The Information Dilemma

Interesting post by Richard Fernandez (aka Wretchard the Cat) regarding the problem increasingly sophisticated information technologies present to repressive regimes and existing media empires. Nothing particularly new for anyone who has taken the time to think about it, but interesting nonetheless.

Yes, Aziz, that Richard Fernandez.

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Hugo Chavez Dead

So apparently Hugo Chavez died yesterday when I wasn’t looking.

I won’t be shedding any tears for him.

The Washington Post has a pretty good look at his legacy.

And beyond that, I’ll just stick to the old adage “if you can’t say anything nice, don’t say anything at all.”

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How the Internet has changed the world

Brian’s got a cool new Infographic.

I see a great irony in that figure on how many American documents Wikileaks has put out. You know why it’s mostly American documents? Because in places like Russia, China, Saudia Arabia, North Korea, etc. someone who leaks a document doesn’t face a loss of career and possible jail time, they face being tortured and shot, and maybe not just themselves but their families. Thus my love/hate relationship with the whole Wikileaks thing in the first place.

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Democracy on the brink in Romania

Although many people are cynical about it, an enormous amount of political science data shows that it’s in the US and the rest of the world’s best interests to see more democracies around the globe. Democracies tend to be more stable, less warlike, less violent, and more economically stable (yes, believe it or not, even what Greece has been through recently to pales compared to what’s happened under many dictatorships and autocracies). Thus it’s very disheartening from that perspective, as well as a human rights perspective, to see recent goings-on in Romania, which had been on a positive path toward developing a robust democracy. Vladimir Tismaneanu has an in-depth look at the incredible upheavals in Romania over the last year. This bodes poorly not just for Romania, but for the region as a whole.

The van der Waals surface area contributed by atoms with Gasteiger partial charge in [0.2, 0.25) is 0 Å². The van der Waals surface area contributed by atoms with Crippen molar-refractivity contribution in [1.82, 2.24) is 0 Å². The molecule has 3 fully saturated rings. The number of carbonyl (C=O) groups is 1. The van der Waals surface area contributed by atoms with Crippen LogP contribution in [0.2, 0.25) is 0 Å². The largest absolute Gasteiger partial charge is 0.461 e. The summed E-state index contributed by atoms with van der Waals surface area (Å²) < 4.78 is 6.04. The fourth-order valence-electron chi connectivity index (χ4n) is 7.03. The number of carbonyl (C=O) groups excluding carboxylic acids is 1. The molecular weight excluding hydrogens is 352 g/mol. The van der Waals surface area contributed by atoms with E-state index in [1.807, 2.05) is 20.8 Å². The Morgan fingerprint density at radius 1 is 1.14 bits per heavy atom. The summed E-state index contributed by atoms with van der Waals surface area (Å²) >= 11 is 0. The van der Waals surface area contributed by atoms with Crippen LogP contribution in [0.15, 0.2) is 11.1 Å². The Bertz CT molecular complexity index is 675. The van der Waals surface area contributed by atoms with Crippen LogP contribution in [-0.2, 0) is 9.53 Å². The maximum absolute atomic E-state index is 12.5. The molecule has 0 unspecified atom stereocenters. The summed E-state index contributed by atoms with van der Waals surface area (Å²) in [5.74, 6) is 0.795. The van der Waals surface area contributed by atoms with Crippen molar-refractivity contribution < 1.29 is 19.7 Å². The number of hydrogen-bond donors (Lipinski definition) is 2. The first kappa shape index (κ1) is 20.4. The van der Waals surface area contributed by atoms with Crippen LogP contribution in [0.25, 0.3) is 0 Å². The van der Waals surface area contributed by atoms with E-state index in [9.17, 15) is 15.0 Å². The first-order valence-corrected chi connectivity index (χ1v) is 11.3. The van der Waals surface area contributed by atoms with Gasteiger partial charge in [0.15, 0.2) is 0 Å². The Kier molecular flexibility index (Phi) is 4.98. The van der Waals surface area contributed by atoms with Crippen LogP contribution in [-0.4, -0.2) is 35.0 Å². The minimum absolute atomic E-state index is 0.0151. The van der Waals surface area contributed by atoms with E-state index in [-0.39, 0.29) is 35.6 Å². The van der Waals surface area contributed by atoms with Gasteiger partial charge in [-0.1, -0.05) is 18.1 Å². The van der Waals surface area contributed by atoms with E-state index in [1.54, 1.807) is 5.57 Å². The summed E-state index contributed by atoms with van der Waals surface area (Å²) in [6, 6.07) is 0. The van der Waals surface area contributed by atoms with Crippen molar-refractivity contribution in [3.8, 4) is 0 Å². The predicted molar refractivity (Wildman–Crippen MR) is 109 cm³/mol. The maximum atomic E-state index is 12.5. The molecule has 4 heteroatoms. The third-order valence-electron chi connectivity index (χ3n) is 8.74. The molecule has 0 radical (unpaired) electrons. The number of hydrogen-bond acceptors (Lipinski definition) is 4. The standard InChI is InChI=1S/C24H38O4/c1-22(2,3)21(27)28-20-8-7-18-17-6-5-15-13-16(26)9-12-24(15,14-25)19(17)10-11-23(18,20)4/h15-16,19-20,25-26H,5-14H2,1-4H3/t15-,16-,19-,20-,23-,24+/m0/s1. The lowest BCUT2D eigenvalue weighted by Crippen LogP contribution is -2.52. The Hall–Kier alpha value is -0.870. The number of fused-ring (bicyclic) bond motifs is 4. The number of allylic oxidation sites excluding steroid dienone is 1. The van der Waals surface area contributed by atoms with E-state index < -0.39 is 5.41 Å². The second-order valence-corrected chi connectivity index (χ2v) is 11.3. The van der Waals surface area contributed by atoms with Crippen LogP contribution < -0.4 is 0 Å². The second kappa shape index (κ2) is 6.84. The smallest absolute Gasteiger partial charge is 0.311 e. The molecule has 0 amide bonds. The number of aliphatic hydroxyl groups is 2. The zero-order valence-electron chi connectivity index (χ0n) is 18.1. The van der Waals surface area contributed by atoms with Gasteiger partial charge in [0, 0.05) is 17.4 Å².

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US at fault for North Korean nuke program?

A tiresome tendency of many observers of world politics is to blame US policy for, well, practically anything that happens in the world, especially if it’s a bad thing that happens. A recent example of this is efforts by the Chinese government and others to blame US policy for North Korea’s continuing bellicose language and obstinate insistent on continuing nuclear weapons development. This is the fault of the US? I think not, and I’m not the only one who’s skeptical. So is Gordon G. Chang of the World Affairs Journal:

Anyone reflecting on the troubled history between the US and the DPRK would realize that Beijing’s blaming Washington does not stand up to scrutiny. Kim Il Sung, North Korea’s first leader and the current supremo’s grandfather, sought nuclear weapons beginning in the 1950s.

The US, in fact, had little contact with his regime after the Korean War. After signing the 1953 armistice, Washington restrained Seoul and urged limited reconciliation with Pyongyang. Moreover, America had been restrained, some would say to a fault, in dealing with serial provocations. North Korea’s acts of war—the seizing of the Navy’s Pueblo and its crew in 1968 and the downing of the EC-121 reconnaissance plane the following year, for instance—went unpunished.


Moreover, Kim Il Sung did not need nukes to keep Americans at bay. His odious regime was protected by the Soviet “nuclear umbrella” every minute of every day. Great Leader Kim had all the security he ever needed—and it was provided without cost. Soviet protection was in addition to North Korea’s conventional and chemical deterrent that was more than sufficient on its own.

In short, thoughout most of its history, even when it had no “need” of nukes to protect itself because it was under the nuclear umbrella of other Communist regimes, North Korea was working on nuclear weapons development anyway. The view that every bad thing in the world and all bad behavior by other regimes is the fault of American policy, and all good developments and good behavior happen almost despite US action is a kneejerk reaction that this observer is very weary of. But I encourage you to click here to read Gordon Chang’s entire piece.

There’s almost always something terrific appearing on World Affairs Journal, by the way.

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